Photo Credit: “When you think of mental illness, is this what you see?” (CC BY 2.0) by JenXer
Even as a very small child, our daughter required special attention and was very strong-willed. When she was three years old, her biological mother noted in writing before her death from breast cancer that she was going to be a challenge for her father as a single parent. When she entered puberty, her behavior worsened and she had her first diagnosis of mental illness. Although a very intelligent girl, she did poorly in school and did not want to accept the authority of teachers and parents. We put her in a very structured out-of-state private school for a short period of time. When she came back to Brookings, she attended an alternative school, but did not graduate with her class. She did later get her GED.
She found her friends in the wrong crowd and began a habit of drinking and illegal drugs. At the age of 19, she had her first child. Over the next seven years, she had four more children. They are now in the custody of their father and are doing well, both physically and emotionally.
Following her relationship with the father of her children, she had a relationship with another man who also had drug and alcohol issues. The police were often called to their residence for domestic violence disputes that resulted from their abuse of prescribed and illegal substances. He recently served a sentence in the South Dakota penitentiary for drug charges.
In addition to being well known by police officers, she was also well known by the medical community because of her frequent visits to the emergency room for various imagined maladies that were largely attempts (mostly successful) to obtain prescribed opiates. She attempted to end her life several times by drug overdose and by driving her car into an obstacle.
Beginning in her teenage years, we sought professional help for our daughter, who is now 31 years old. She has been in many treatment programs, has received several different mental illness diagnoses, and has been on many different medication regimens. Most treatment programs were 30 days or less in duration. Upon release, her discharge instructions for outpatient therapy and prescribed medications were usually ignored and replaced with self-medication via alcohol and illegal substances. Several times we sought involuntary commitment (IVC) as a route for the long-term treatment we felt she needed, only to be rejected by mental health professionals who said that she did not meet the criteria of causing harm to herself or others. Only one time were we successful in getting her into treatment via IVC.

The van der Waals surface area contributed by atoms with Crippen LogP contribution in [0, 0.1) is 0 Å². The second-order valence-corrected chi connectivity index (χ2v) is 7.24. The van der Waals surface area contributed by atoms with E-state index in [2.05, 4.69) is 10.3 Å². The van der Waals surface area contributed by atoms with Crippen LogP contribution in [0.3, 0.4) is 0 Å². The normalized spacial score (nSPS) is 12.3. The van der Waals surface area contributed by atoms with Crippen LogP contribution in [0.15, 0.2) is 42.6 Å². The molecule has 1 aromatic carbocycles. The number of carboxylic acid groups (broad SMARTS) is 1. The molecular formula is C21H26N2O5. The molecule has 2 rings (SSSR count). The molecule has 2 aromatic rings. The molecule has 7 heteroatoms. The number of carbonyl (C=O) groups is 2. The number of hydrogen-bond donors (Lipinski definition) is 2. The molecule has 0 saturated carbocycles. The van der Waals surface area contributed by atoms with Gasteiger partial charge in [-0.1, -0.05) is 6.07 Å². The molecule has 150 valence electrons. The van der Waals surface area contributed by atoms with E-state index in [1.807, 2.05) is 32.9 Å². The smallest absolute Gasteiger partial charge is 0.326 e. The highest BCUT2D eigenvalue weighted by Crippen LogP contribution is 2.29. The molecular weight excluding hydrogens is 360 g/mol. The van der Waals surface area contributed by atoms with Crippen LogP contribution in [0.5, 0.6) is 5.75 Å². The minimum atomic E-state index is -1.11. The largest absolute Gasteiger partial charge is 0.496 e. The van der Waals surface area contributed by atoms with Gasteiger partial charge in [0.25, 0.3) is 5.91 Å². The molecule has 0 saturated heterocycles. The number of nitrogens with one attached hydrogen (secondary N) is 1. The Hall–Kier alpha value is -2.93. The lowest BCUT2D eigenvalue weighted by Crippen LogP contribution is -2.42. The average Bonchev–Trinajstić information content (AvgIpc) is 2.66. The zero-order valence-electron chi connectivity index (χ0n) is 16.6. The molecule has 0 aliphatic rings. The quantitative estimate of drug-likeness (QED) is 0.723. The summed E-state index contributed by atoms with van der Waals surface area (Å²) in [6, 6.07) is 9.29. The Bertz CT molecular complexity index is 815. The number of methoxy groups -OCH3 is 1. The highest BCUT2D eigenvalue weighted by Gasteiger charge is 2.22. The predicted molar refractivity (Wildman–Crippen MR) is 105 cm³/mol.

In late fall 2016, our daughter was voluntarily admitted to Avera Behavioral and subsequently transported to the Human Services Center in Yankton. After about five weeks of treatment, she was released and brought to the Bishop Dudley Hospitality House in Sioux Falls. She came back to Brookings, but after a few days it was evident that she needed further help. Again, she was voluntarily admitted to Avera Behavioral and subsequently to the Human Services Center. This time she was there for four and one-half months, finally getting the long-term treatment we felt she needed. When she came back to Brookings, she was able to live independently and, as far as we know, did not use illegal drugs or alcohol. Recently, however, she stopped taking her medication and it became increasingly obvious to us from her behavior that she again needed treatment. During a regularly scheduled appointment, her psychiatrist quickly arrived at the same conclusion and immediately admitted her to Avera Behavioral. She is currently at the Human Services Center in Yankton where she appears to be making progress. The challenge now is to find a way to keep her on her prescribed medications upon her release.
Some of our frustrations along this journey:
- Not knowing who to consult for advice
- Law enforcement being sympathetic, but not being able to help us as concerned parents
- Ease of obtaining opiates from the medical community, despite well known addictions
- Inability to provide information to medical and mental health providers that may give them better insight into situations (and may correct inaccurate information provided by patient)
- Reluctance of attorneys to get involved
- Barriers to effective treatment created by HIPAA
- Reluctance of mental health professionals (for legal reasons) to agree to IVCs
- Inability to ensure that medications are taken as prescribed
- Inability to ensure that follow-up appointments with therapists and doctors are kept
- Lack of transitional living accommodations for after-treatment placement
We’ve presented this very abbreviated version of our journey with our daughter and her mental illness in the hopes of helping others who may find themselves in a similar situation.